You could always use Kotlin 's multiline Strings to format your objects, especially since there is a pretty good integration in IntelliJ IDE. You could even inject language reference (Alt+Enter → Inject language or reference → JSON) and would benefit from some coloration/completion while creating your object.

    "cat": "meow",
    "dog": "woof"

But ultimately, every developer has to remember there is such a functionality in their IDE to benefit from these tools. However, if you want to play a bit more with formatting and still keep the code maintainance easy for future developers, this is not ideal. You can then decide to switch to a trimMargin() version.

  |  "cat": "meow",
  |  "dog": "woof"

But then JSON language injection would be lost because of the introduced | chars.

These solutions may suit you perfectly. But keeping up with upcoming code change while keeping indentation the way you want can be tricky.

The Idea

It all started from a rather simple observation: Kotlin internal DSLs allow its users to design APIs that fit well with the language, obviously.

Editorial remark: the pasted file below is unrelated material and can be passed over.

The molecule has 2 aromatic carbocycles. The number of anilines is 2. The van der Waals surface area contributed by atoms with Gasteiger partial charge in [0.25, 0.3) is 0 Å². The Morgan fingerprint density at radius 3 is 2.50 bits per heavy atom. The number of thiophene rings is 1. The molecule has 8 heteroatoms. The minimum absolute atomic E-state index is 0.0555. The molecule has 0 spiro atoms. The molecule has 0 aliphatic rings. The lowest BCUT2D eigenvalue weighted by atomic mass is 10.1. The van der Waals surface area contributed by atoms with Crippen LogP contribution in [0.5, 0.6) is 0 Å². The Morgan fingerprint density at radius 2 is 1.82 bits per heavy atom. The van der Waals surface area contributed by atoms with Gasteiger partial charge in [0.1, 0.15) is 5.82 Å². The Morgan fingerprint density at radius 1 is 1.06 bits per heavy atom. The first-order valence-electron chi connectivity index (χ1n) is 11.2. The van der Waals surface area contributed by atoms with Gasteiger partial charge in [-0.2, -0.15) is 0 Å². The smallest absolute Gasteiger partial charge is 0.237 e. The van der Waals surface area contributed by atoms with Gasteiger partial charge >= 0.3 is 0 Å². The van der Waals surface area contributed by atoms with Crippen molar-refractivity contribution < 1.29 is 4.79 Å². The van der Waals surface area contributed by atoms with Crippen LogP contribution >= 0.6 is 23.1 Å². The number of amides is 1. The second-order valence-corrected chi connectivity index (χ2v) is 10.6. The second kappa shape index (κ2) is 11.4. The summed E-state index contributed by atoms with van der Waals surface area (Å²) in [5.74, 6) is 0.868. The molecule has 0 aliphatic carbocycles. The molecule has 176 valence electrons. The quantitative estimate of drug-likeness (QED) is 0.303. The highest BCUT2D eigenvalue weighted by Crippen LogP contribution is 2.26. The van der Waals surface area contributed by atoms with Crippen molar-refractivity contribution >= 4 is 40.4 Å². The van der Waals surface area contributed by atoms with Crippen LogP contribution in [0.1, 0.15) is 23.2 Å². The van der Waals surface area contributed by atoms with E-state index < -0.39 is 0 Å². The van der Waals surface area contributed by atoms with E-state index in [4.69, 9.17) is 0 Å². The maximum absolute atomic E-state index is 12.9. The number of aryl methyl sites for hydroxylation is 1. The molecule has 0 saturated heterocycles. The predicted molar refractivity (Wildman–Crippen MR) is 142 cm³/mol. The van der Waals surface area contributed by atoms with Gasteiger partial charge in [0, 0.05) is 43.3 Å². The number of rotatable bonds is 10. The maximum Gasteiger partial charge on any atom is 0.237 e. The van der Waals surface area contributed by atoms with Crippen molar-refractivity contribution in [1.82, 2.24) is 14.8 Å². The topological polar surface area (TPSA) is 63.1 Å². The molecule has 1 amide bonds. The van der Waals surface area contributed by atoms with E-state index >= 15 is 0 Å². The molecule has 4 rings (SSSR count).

But other interesting aspects arise. Since Kotlin allows for a very good interop with Java, it is also possible to wrap existing libraries into a nicer looking Kotlin hierarchical syntax, or even use the language as core descriptor for a build tool, such as Gradle 's Kotlin DSL.

The advantages are numerous: you’ll get code completion & formatting for free while benefiting from the compiler’s type checks.

Without digging too deep into Kotlin 's design, DSLs heavily rely on these 5 language specificities :

Koson was created using these functionalities only. No other third party libraries are used, resulting in a very lightweight Kotlin library.